According to the affidavit, Leboon allegedly said in the video: "Remember Eric ... our judgment time, the final Yom Kippur has been given. You are a liar, you're a Lucifer, you're a pig, a greedy (expletive) pig. You're an abomination. You receive my bullets in your office. Remember they will be placed in your heads. You and your children are Lucifer's abominations."


Enoch appears in Chapter 5 of the Book of Genesis as a seventh generation descendant of Adam and the father of Methusaleh.

Some believe Enoch never died based on the line "Enoch walked with God; then he was no more because God took him away."

The Book of Enoch, which is not included in the Bible, is attributed to the patriarch, but it is considered an example of the body of works known as pseudepigrapha, texts whose claimed authorship is unfounded.
I'm glad Rep. Cantor is okay.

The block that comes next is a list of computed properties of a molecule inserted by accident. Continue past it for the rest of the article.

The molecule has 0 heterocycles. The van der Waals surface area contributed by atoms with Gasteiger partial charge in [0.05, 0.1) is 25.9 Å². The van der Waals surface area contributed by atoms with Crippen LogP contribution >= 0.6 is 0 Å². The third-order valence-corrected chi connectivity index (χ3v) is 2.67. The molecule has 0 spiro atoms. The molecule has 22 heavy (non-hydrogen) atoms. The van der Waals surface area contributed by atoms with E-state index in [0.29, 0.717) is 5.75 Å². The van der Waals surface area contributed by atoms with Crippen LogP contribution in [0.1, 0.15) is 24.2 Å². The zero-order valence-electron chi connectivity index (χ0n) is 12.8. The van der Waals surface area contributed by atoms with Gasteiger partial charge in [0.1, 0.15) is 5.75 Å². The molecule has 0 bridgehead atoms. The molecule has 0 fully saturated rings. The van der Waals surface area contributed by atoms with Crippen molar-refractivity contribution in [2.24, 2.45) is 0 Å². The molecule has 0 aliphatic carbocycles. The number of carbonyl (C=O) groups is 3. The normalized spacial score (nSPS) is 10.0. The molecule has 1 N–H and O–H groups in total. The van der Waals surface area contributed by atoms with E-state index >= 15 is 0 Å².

Homer Simpson has Jerusalem Syndrome

HOMER SIMPSON has Jerusalem Syndrome:
In "The Greatest Story Ever D'ohed," the latest episode of the long-running Fox sitcom, which aired Sunday, The Simpsons set off to Israel on a church mission. They go at the urging of neighbor and devout Christian Ned Flanders, who thought a dose of the Holy Land would bring Homer much-needed salvation.

No surprise, this plan didn't go well.

Among the family's foibles and offenses, Homer became delusional and believed he was the "chosen one," destined to bring Muslims, Jews and Christians together. Diagnosed with "Jerusalem syndrome," he called himself the "Messiah" and proposed the new faith of "Chrismujews," a religion that would praise both peace and chicken.